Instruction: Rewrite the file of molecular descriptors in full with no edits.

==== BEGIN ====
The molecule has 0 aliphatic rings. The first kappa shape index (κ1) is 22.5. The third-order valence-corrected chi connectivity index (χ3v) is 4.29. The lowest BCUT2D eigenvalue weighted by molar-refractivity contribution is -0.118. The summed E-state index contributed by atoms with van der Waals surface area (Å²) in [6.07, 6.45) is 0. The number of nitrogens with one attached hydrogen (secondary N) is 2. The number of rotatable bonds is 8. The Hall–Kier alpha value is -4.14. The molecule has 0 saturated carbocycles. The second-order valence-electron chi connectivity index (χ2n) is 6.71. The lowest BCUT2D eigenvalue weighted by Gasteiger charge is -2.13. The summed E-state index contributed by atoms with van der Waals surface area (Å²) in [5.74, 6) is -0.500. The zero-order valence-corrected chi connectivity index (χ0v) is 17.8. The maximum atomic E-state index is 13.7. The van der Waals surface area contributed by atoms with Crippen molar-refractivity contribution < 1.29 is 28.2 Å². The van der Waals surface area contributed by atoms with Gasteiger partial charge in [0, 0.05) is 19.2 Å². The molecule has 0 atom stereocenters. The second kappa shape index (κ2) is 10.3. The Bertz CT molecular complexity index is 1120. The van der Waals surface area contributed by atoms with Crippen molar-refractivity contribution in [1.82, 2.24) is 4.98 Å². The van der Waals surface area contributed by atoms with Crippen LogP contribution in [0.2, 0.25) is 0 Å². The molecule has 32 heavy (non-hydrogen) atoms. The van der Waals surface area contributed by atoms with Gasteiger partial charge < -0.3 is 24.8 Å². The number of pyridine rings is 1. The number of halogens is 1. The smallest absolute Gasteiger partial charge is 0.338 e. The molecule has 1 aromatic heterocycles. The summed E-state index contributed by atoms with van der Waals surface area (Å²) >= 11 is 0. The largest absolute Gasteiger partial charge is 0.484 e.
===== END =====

The molecule has 0 aliphatic rings. The first kappa shape index (κ1) is 22.5. The third-order valence-corrected chi connectivity index (χ3v) is 4.29. The lowest BCUT2D eigenvalue weighted by molar-refractivity contribution is -0.118. The summed E-state index contributed by atoms with van der Waals surface area (Å²) in [6.07, 6.45) is 0. The number of nitrogens with one attached hydrogen (secondary N) is 2. The number of rotatable bonds is 8. The Hall–Kier alpha value is -4.14. The molecule has 0 saturated carbocycles. The second-order valence-electron chi connectivity index (χ2n) is 6.71. The lowest BCUT2D eigenvalue weighted by Gasteiger charge is -2.13. The summed E-state index contributed by atoms with van der Waals surface area (Å²) in [5.74, 6) is -0.500. The zero-order valence-corrected chi connectivity index (χ0v) is 17.8. The maximum atomic E-state index is 13.7. The van der Waals surface area contributed by atoms with Crippen molar-refractivity contribution < 1.29 is 28.2 Å². The van der Waals surface area contributed by atoms with Gasteiger partial charge in [0, 0.05) is 19.2 Å². The molecule has 0 atom stereocenters. The second kappa shape index (κ2) is 10.3. The Bertz CT molecular complexity index is 1120. The van der Waals surface area contributed by atoms with Crippen molar-refractivity contribution in [1.82, 2.24) is 4.98 Å². The van der Waals surface area contributed by atoms with Crippen LogP contribution in [0.2, 0.25) is 0 Å². The molecule has 32 heavy (non-hydrogen) atoms. The van der Waals surface area contributed by atoms with Gasteiger partial charge < -0.3 is 24.8 Å². The number of pyridine rings is 1. The number of halogens is 1. The smallest absolute Gasteiger partial charge is 0.338 e. The molecule has 1 aromatic heterocycles. The summed E-state index contributed by atoms with van der Waals surface area (Å²) >= 11 is 0. The largest absolute Gasteiger partial charge is 0.484 e.